25 Jun Utilizing Argos Pass Analysis
Catching an animal and deploying a tag is just one part of all the work that goes into a successful research project. After the tag is on the animal, then the anxiety sets in as we head back to our offices and wait for the data to come in. There are a number of ways to program your tags that will help increase the likelihood of getting your data, but what it all boils down to is there are only so many satellites in the sky—the ‘pipeline’ to get data from the tag to the satellites is only so big—and the chance that your tag is at the surface the same time the satellite is overhead is slim.
In order to increase the probability of getting your data, Wildlife Computers often suggests transmitting EACH data message at least 10 times. This increases the chances that any particular message makes it all the way into the Wildlife Computers Data Portal and into your hands. It also helps decrease the chance you will have gaps in your data due to message corruption. However, depending on where your tag is in the world, you may need to transmit more or less than 10 times to make sure your messages are received.
In addition to sending one message multiple times, you can also time your transmissions to only occur when a satellite is overhead. Pass prediction like this is helpful if you expect your animal to move less than 500 km from your deployment location, and the utility of this concept diminishes with distance and the number of hours you wish to transmit. However, doing this helps save battery life so your tag is not attempting to connect to a satellite when none are within range. Combining both of these concepts will increase the likelihood of your data being received and therefore decrease the anxiety we all feel when we leave the field with thousands of dollars’ worth of equipment now swimming freely in the ocean.
If you are already programming your tags to take advantage of these concepts, then you will be excited to know that we now have a Shiny App that will tell you which hours the satellites will be overhead and how many transmissions you should use to reach a certain probability of reception. If you are NOT already doing this, then you will be excited to know that we now have a Shiny App that will tell you all the things you need to know so that you can now start programming your tags in this way…if you want to.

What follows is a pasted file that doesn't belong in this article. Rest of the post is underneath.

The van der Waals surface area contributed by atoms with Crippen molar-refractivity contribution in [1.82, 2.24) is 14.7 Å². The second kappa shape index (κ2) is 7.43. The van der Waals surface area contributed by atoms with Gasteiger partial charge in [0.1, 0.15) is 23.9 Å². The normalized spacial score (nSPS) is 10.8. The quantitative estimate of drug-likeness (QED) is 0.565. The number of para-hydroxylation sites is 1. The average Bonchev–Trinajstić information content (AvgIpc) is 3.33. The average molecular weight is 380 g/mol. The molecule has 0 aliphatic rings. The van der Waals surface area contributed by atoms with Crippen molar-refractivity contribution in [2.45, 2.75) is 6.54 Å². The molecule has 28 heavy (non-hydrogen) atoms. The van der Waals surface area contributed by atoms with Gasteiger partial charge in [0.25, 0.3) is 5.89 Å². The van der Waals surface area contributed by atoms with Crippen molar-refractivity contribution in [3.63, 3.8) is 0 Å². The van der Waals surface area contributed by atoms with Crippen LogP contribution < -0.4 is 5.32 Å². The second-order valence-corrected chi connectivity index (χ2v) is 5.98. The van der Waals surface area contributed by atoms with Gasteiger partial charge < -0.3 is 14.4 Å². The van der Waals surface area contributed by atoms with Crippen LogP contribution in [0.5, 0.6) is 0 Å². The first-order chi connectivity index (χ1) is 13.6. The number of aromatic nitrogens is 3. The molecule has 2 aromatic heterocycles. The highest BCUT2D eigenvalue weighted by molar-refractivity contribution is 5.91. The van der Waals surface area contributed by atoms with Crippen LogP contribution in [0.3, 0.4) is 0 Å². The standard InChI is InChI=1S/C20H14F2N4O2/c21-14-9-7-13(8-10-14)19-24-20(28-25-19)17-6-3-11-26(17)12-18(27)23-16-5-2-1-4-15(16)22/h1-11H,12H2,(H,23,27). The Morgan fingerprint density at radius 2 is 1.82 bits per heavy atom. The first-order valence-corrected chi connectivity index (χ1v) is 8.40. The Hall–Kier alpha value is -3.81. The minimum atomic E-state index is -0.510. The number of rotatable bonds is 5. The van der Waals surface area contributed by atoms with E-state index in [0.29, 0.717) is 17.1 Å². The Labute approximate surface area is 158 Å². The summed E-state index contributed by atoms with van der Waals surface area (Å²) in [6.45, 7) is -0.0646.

What is Shiny? Shiny is an R package that I used to build an interactive web app to visualize the Satellite Pass Prediction data you can get from your Argos account. To use our app, you still need to go into your Argos account first in order to get the data.
Here are the steps you should take in order to use the app:
- Go to argos-system.org and log into your account.
- Remember that all Wildlife Computers tags operate using Coordinated Universal Time (UTC). Adjust your Argos settings accordingly.
- In the Dashboard, click on the ‘Satellite pass prediction’ icon
- Specify your simulation period
- Keep all satellites selected
- Choose your location
- Recommended settings: Altitude = 0, Min Elevation = 5, Min Duration = 0
- Click ‘Simulate’
- When you see the ‘Pass predictions list’ click ‘Export’ and choose ‘CSV’.
- Open the Shiny app by clicking this link: https://wcapps.shinyapps.io/argospassprediction/
- Click the ‘Browse’ button to upload the recently downloaded .csv file from Argos.
- Adjust the Separator and Date-Time Specifications according to the settings you have in Argos. (The default for the app is comma-separated and months before days.)
- View some pretty figures of the pass prediction.
- Tab 1: Best transmission hours shows the number of satellite passes per hour of the day.
- Tab 2: Transmission success probability shows the probability of receipt vs number of transmissions
- If you do not see any figures, adjust the ‘Separator’ and ‘Date-Time Specification’ match the data you are trying to upload. Do one thing at a time and allow the app to react before trying a different setting. You can also verify your output by going into the ‘Settings’ in your Argos account to see how you have your dates formatted.
I personally thought the figures that come out of the Pass Prediction on the Argos website were a little tricky to interpret. This app should hopefully clarify the output and will help you find the best transmission hours and rates when programming your own tags. We have been using this app in-house for several months and know you will enjoy it as much as we do! If you have any feature requests or issues with the app, please contact your point person at Wildlife Computers or send an email to firstname.lastname@example.org.
Look for the Argos Pass Analysis link in the Wildlife Computers Data Portal.
Dr. Kenady Wilson is Wildlife Computers resident biologist and data whisperer whose research focuses on quantitative applications for telemetry data. Dr. Wilson is the developer of new analysis methods for telemetry data and author of several research publications including her latest Estimating animal utilization densities using continuous-time Markov chain models. Her publications include work with Stellar sea lions, Harbor seals, and Hawaiian monk seals. She holds her Ph.D. from Duke University. She likes being outside with friends and family and hates it when people put nuts in baked goods.